Ball, John


Ball, John
(bef. 1335–1381)
   John Ball was an English priest and one of the leaders of the PEASANTS’ REVOLT of 1381, during which Ball, known as the “mad priest” of Kent, advocated a radical equality and the elimination of church property. Through his letters and sermons, he helped incite tens of thousands of rebels to storm London.When the rebellion was put down, Ball escaped but was captured at Coventry, brought before the boy-king Richard II, and executed for his role in the revolt.
   Virtually nothing is known of Ball’s early life. He was ordained a priest probably in York, where he served at the Abbey of St. Mary. From here, he seems to have moved to Colchester, where in 1366 he was first arrested for heretical preaching. Forbidden to preach by the archbishop of Canterbury, Ball seems to have taken little notice of the reprimand and continued his radical sermons, in which he condemned the wealth of the church and advocated equality between social classes. In 1376, he was arrested again by the new archbishop of Canterbury, Simon of Sudbury. Again he had been preaching heresy, declaring that one need not pay tithes to an unworthy priest and that property should be shared in common among all people. Ball was in jail again at the outbreak of the Peasants’ Revolt in June of 1381. He was not forgotten by his supporters, however, and when Wat Tyler’s men began their march on London, they freed Ball from the archbishop’s prison at Maidstone in Kent. As the throng swelled and threatened the city, Ball gave an inspirational sermon at Blackheath on the text “When Adam delved and Eve span, who was then the gentleman?”—a text emphasizing the essential equality of all people under God. Eager to bring down the lords of church and state who oppressed them, the rebels stormed the city. At one point they assailed the Tower, where they captured and murdered Ball’s old enemy, Archbishop Sudbury. The appearance of 10-year-old Richard II at Smithfield ultimately quelled the revolt. Ball fled London and went into hiding, but was captured at Coventry. On July 15, he appeared before Richard II at St. Albans, where he was hanged, drawn, and quartered before the nobility he had sought to overthrow.
   Ball’s significance for literary scholars comes chiefly from two extant letters written to inspire his followers and exhort them to stand together against the established powers. Russell Peck (1992) has noted that Ball’s letters deliberately employ certain characteristics of St. Paul’s epistles, including typically Pauline greetings and an evangelistic tone suggesting the simple equality of the early church. The fact that Ball, like Paul, was writing from prison was exploited as well.Most important, however, is Ball’s use of the figure of PIERS PLOWMAN in one of his letters: The Plowman symbol of LANGLAND’s great poem was clearly familiar to Ball, who tells the rebels to stand firm and let Piers Plowman do his work—apparently the work of reforming society. He alludes to other characters in the poem as well, including Dowel and Dobet. Ball’s reference to Langland’s poem was seen by some chroniclers as an indictment of the poem itself, and many scholars believe that the C-text of Piers Plowman was a later revision by Langland that consciously attempted to remove any possibility of radical interpretation of the poem. Ball himself was linked by his accusers and by early chroniclers with the heretical views of John WYCLIFFE and his LOLLARD followers. But Ball does not appear to have been a disciple of Wycliffe, and the attempt to link the rebellion to the Lollards seems to have been born of the chroniclers’ desire to make all dissidents part of a single movement. Modern scholars believe that Wycliffe’s connection with Ball, and probably Ball’s influence on the leaders of the rebellion, have both been somewhat exaggerated by early historians.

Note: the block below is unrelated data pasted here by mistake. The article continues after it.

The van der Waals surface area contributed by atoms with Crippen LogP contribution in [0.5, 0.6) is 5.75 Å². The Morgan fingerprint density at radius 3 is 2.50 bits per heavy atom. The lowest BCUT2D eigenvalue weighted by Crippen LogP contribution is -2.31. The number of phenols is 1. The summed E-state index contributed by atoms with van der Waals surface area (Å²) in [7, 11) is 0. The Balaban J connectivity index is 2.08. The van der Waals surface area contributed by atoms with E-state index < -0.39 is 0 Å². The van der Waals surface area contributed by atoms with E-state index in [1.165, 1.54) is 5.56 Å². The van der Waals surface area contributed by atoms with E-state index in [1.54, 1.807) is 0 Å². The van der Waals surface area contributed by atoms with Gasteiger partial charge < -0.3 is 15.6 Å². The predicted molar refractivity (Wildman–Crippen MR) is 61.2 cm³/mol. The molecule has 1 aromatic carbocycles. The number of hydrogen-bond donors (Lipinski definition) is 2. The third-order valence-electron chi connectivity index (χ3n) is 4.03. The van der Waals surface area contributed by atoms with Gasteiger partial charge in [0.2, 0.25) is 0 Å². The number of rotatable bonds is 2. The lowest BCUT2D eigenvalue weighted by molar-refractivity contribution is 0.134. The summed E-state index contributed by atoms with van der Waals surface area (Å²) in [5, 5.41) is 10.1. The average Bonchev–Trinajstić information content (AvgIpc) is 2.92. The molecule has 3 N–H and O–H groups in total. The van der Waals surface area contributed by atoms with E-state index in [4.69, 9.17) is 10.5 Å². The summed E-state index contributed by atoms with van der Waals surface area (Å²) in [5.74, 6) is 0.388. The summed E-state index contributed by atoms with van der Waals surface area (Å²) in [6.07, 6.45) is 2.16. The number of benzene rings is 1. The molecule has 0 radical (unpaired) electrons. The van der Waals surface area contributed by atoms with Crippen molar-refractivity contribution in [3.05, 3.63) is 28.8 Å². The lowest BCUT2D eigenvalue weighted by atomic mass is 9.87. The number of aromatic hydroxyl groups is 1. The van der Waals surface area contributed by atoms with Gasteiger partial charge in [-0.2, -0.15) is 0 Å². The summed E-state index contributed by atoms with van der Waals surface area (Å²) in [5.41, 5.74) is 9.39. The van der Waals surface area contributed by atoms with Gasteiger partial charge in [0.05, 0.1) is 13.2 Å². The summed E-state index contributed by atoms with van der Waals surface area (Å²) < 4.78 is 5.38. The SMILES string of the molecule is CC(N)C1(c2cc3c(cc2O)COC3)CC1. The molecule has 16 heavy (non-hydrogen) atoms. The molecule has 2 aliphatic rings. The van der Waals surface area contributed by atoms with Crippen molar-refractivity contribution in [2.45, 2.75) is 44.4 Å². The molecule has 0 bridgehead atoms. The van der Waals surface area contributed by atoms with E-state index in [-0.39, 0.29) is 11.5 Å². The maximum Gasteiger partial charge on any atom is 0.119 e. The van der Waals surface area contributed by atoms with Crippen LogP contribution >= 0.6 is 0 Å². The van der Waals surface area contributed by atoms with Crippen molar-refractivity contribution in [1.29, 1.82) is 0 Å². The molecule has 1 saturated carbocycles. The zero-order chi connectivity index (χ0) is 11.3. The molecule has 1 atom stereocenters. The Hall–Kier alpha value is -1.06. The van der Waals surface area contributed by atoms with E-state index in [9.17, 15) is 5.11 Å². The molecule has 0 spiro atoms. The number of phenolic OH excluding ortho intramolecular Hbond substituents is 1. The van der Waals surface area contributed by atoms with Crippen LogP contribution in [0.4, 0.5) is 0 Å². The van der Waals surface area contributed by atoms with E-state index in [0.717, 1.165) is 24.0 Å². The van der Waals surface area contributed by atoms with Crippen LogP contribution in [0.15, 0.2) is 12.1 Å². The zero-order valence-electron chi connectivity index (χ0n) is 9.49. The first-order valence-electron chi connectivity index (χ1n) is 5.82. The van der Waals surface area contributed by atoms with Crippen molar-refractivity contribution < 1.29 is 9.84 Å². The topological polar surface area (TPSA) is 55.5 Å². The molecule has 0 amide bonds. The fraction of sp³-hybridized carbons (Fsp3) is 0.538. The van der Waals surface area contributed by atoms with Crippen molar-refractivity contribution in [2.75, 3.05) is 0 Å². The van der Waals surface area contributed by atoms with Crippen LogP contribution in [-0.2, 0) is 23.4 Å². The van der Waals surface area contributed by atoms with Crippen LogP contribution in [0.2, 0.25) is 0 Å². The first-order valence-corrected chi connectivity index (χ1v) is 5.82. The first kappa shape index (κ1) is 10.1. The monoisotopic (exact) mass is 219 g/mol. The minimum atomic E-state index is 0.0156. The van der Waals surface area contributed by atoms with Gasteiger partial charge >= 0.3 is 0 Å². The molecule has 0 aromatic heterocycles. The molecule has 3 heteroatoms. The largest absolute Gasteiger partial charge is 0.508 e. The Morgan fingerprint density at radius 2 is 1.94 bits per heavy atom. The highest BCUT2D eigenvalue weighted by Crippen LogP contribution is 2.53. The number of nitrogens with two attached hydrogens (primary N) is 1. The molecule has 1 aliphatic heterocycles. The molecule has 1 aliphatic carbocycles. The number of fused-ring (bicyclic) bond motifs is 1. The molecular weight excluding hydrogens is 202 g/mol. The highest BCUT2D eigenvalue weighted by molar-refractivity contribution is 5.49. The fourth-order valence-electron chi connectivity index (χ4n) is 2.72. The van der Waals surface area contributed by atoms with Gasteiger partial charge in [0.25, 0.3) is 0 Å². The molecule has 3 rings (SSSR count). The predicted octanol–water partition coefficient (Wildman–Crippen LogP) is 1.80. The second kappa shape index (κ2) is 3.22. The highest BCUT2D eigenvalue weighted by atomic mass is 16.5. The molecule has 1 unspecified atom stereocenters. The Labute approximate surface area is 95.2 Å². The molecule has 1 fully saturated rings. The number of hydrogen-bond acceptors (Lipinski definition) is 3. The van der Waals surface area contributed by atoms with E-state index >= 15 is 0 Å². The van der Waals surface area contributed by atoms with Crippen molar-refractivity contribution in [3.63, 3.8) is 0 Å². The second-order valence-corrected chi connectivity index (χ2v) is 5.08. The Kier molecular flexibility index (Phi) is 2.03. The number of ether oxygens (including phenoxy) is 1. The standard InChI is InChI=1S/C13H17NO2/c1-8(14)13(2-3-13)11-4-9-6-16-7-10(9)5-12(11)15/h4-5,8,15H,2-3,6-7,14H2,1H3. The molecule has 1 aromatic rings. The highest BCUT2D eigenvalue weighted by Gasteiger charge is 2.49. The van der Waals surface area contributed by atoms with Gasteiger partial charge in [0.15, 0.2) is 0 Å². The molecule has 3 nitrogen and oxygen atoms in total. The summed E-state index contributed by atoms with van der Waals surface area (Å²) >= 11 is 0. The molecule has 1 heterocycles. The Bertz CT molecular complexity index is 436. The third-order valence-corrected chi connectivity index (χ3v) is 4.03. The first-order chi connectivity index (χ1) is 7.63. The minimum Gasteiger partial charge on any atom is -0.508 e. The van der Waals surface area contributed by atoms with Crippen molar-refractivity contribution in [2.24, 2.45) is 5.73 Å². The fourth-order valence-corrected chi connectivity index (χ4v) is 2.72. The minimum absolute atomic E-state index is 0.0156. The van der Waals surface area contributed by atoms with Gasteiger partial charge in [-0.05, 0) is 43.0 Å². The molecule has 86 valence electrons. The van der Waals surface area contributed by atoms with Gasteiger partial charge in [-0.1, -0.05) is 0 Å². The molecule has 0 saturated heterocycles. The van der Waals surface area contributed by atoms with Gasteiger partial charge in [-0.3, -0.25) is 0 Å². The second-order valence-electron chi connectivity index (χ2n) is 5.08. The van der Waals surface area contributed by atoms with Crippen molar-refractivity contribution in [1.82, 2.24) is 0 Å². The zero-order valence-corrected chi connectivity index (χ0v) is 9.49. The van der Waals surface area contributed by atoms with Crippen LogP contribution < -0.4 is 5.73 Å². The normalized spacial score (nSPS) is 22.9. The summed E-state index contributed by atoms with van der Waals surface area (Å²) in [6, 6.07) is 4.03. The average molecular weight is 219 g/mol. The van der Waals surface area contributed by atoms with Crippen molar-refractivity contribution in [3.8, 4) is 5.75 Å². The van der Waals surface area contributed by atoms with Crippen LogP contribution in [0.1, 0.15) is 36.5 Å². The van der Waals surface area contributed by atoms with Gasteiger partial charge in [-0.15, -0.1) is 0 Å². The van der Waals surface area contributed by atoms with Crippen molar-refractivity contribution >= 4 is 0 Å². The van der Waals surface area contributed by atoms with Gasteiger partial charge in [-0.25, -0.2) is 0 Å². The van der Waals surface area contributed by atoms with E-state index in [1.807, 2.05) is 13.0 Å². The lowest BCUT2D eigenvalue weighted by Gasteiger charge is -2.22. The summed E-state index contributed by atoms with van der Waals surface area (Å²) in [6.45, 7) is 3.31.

Bibliography
   ■ Bowers, John M. “Piers Plowman and the Police: Notes Toward a History of the Wycliffite Legend,” Yearbook of Langland Studies 6 (1992), 1–50.
   ■ Dean, James, ed. Medieval English Political Writings. Kalamazoo: Published for TEAMS (the Consortium for the Teaching of the Middle Ages) in association with the University of Rochester by Medieval Institute Publications,Western Michigan University, 1996.
   ■ Green, Richard Firth. “John Ball’s Letters: Literary History and Historical Literature.” In Chaucer’s England: Literature in Historical Context, edited by Barbara Hanawalt, 176–200. Medieval Studies at Minnesota 4. Minneapolis: University of Minnesota Press, 1992.
   ■ Justice, Steven. Writing and Rebellion: England in 1381. The New Historicism: Studies in Cultural Poetics 27. Berkeley: University of California Press, 1994.
   ■ Peck, Russell A. “Social Conscience and the Poets.” In Social Unrest in the Late Middle Ages, edited by Francis X. Newman, 113–148. Binghamton, N.Y.: Medieval and Renaissance Texts and Studies, 1986.

Encyclopedia of medieval literature. 2013.

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